• Late September-early October is King’s Mountain season.  If you can’t make it to Knoxville for the Marble Springs event, there’s another option for those of you in southwestern Virginia.  On Sunday, Abingdon Muster Grounds is hosting Sharyn McCrumb, who will read from her new novel about the battle.  They’ll also have living history demonstrations and the unveiling of a new painting of William Campbell, whose unit marched from Abingdon to Sycamore Shoals to meet the other Overmountain Men.
  • Some Connecticut parents are quite understandably upset over a school function where students got a taste of slavery…including the racial slurs.  What.  Were.  They.  Thinking?
  • Here’s a Rev War infographic from 1871.
  • Some folks are working to preserve the area around Kettle Creek battlefield in Georgia.
  • A supplementary AP history text is drawing criticism for the way it refers to the Second Amendment.
  • Next time you’re driving through Shepherdsville, KY keep an eye out for the new John Hunt Morgan mural on an underpass along Old Preston Highway.

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Filed under American Revolution, Appalachian History, Civil War, History and Memory, Museums and Historic Sites, Teaching History, Tennessee History

Joshua Lawrence Chamberlain’s original Medal of Honor identified

An anonymous donor found it in a book that belonged to Chamberlain’s granddaughter and turned it over to the Pejepscot Historical Society in Maine.  Its authenticity has been confirmed.  The Chamberlain medal held by Bowdoin College is an updated version issued later; I’d always assumed it was the original one.

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I’ll take “Slightly Anachronistic Phrases” for $400, Alex

Well, it’s official.  “War Between the States” is a legitimate name for the Civil War, at least as far as the judges on Jeopardy! are concerned.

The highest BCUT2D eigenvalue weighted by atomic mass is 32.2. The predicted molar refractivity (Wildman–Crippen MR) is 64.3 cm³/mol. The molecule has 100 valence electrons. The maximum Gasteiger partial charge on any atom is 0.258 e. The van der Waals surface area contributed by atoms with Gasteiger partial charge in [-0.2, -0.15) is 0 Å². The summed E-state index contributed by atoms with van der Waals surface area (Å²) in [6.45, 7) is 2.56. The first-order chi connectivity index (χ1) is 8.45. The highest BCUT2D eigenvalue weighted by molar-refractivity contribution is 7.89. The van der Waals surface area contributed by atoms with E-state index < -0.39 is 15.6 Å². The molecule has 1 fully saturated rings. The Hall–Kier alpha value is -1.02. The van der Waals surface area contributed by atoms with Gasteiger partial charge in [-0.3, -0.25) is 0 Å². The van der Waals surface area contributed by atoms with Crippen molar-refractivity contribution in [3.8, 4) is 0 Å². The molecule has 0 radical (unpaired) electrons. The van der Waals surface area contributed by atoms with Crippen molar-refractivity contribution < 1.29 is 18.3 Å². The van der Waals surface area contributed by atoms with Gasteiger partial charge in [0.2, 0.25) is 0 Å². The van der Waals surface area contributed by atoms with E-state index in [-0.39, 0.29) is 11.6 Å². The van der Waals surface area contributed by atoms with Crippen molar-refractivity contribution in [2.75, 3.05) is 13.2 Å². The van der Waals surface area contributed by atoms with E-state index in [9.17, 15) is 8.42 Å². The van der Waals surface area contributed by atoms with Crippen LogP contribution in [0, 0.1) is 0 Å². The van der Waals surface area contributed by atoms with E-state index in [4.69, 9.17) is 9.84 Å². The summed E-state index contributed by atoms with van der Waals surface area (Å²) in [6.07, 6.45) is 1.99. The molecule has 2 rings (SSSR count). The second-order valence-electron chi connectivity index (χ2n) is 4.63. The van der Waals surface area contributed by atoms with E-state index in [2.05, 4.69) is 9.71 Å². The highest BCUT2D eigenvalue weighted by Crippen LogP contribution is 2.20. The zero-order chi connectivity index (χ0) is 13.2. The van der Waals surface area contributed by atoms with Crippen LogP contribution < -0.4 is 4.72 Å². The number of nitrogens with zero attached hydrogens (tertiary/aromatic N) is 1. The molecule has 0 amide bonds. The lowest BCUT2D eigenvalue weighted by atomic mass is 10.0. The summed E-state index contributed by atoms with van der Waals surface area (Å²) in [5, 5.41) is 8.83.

I don’t really care what people call it, but the term “War Between the States” wasn’t all that common during the war itself.  It didn’t really come into common use among Southerners until after the whole thing was over.  If “Civil War” was good enough for Davis, Lee, and Forrest, you’d think it would be good enough for the UDC.

In some European countries, the common name is “War of Secession” (Guerra de Secesión, as the Spanish put it).  Maybe we should start using it here in America; I think everybody could agree that “War of Secession” is pretty accurate.

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Libertarians and the Civil War

WaPo examines the different ways libertarians interpret the Civil War, from those who embrace neo-Confederate ideology to those who are embarrassed by it.

My main complaint with neo-Confederate libertarians who vent their rage on the Lincoln administration is their failure to follow through on their arguments.  Sure, the Union government became more centralized and invasive in order to fight the war, but so did the Confederate government.  Governments usually become more centralized and invasive in wartime as a matter of course, simply because a war requires nations to marshal their resources and suppress dissent more effectively than in peacetime.  That was the case for the Union, and it was certainly the case for the Confederacy.

And if you’ve got philosophical problems with the Union’s attempt to block secession, shouldn’t you support independence for Unionist majorities in East Tennessee who tried to stay out of the Confederacy?

I’m uncomfortable with any attempts to moralize history by trying to identify who was on its right side and wrong side, but if you’re going to go down that road, at least be consistent about it.